Five Underrated Flicks by Matty from Boston!

Hello Kindertrauma compadres! I’m a longtime reader of your hilarious and insightful site and wanted to share my picks for five underrated scary movies. Like Jessie Spano said, I’m so excited!… I’m so excited!… I’m so scared!

Severance (2006). Here’s proof that dark humor and suspense can actually work sometimes, especially if it’s combined with three-dimensional characters, terrific acting, and a spooky setting. The villains in this film are horrifying and relentless, and Laura Harris as Maggie deserves praise as a strong, level-headed, resourceful final girl who gets put through the ringer by the dastardly bad guys. This is definitely a movie that horror fans should see; it’s smart, witty, fast-paced, and written and directed by the talented Christopher Smith, whose love for scary movies shows through the whole film. Have you seen the ABC Afterschool Special where Helen Hunt takes PCP then jumps out of a second story window? This movie is even more entertaining than that.

When a Stranger Calls Back (1993). Young people of today, imagine a time when there were no cell phones, Twitter, Facebook, or whatever hip device made for communication that I still can’t figure out how to use, and then picture yourself stranded in a house with the biggest example of “stranger danger” you could ask for. It’s a film filled with suspense and mystery rather than gore, as well as a terrifying opening 15 minutes in which the lovely Jill Schoelen is menaced by a faceless stalker. The last time I was this scared was when I watched one of those face exercise videos starring Greer Childers (look it up on YouTube).

Spookies (1986). My love for this one goes all the way back to USA Network’s “Saturday Nightmares”, which showed it about every other weekend. Thanks to the magic of the interwebs (check out the filmmakers’ Facebook page HERE.), you can read all about what a troubled production this was, but in the meantime, bask in the glory of this insane monster/slasher hybrid. People who happen upon a creepy abandoned house and make themselves at home? Here! Farting muck monsters (yes, you read that right)? Present! Hotheaded Duke’s hairy patch of lower back hair above his leather pants? In all it’s splendor. It also boasts terrific special effects, decent acting, and a Linda Blair look-a-like (who gets possessed!). The movie makes about as much sense as Donald Trump’s hair, but it is a lot of fun.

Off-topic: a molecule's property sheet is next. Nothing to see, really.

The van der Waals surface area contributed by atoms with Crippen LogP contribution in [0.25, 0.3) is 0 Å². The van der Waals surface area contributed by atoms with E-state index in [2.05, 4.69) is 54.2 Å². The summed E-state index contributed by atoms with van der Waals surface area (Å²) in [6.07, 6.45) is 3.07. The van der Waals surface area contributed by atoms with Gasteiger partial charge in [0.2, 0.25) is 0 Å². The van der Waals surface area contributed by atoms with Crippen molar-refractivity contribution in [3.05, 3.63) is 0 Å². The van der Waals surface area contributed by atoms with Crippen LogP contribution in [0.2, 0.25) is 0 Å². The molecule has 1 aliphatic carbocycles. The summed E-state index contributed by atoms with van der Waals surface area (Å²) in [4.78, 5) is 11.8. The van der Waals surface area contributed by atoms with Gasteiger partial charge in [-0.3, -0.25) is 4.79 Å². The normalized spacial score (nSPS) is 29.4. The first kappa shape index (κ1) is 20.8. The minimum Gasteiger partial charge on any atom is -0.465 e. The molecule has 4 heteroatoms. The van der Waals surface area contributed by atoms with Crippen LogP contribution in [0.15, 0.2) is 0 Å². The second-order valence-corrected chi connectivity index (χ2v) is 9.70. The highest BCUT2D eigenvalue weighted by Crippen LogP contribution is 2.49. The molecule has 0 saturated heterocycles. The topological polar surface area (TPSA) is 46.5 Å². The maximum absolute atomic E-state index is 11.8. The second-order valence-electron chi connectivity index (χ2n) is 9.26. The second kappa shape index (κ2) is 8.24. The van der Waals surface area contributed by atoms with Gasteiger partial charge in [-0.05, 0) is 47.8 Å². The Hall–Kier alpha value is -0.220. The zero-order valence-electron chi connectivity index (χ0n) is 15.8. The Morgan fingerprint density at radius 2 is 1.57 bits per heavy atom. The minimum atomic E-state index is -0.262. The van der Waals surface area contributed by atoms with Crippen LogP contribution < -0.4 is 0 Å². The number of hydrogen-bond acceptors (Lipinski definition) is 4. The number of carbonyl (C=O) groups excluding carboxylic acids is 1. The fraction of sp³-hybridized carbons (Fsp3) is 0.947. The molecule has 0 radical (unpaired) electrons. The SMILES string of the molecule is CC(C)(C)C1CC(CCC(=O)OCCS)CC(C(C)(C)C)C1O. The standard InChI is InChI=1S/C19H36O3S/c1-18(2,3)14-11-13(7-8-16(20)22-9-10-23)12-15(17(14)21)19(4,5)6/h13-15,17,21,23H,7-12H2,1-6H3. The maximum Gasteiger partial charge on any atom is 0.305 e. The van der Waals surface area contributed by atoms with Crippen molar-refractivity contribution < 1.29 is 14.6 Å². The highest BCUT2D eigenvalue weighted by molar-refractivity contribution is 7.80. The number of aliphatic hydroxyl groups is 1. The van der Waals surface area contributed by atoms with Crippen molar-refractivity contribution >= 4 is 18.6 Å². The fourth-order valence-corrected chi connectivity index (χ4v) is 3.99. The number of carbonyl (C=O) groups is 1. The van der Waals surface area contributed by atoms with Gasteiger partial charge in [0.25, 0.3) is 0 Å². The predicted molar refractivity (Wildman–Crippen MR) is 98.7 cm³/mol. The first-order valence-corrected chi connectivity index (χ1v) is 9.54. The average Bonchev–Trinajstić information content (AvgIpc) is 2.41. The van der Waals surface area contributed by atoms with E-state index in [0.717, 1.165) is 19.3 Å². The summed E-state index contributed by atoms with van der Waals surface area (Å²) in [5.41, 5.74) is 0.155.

Fragile (2005). On tonight’s very special episode of “Ally McBeal”, Ally fights the ghosts in a decrepit hospital! That’s one I’d set the VCR for. My beloved Calista Flockhart is outstanding as a nurse with a past who tries to protect her charges against a completely batshit crazy phantom. A spooky, creepy, quiet movie with some great scares and no dancing babies in sight, and almost as scary as the Michael Bolton Christmas album. Almost.

The Gathering (2003). The first time I saw this one, I felt disappointed. When I gave it a second chance, I saw an interesting and original mystery unfold. I don’t know why, but religion-themed horror films usually frighten me even if they aren’t that scary (I hope that when I die, if there is a Heaven, that Oprah will be at the pearly gates to greet me). Christina Ricci is her usual awesome self, and there’s a palpable sense of dread throughout the whole film, kind of like the weeks leading up to a visit from an annoying relative. It’s a bit like a Lifetime t.v.-movie in some aspects (which, to me, is never a bad thing) but well worth watching. Plus, how handsome is Ioan Gruffudd? Can I please look like him in my next life?

Thank you so much for reading! May your lives be as sparkly and crazy as the “Cribs” episode with Mariah Carey! xoxo Matty from Boston.

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Cousin WIL
Cousin WIL
6 years ago

Christopher Smith is one of the best modern horror directors. Sucks that Eli Roth grabs all the headlines, because Smith is waaay better. All of his films are different horror sub genres, and each one is great in its own way. He even recently directed a Christmas film.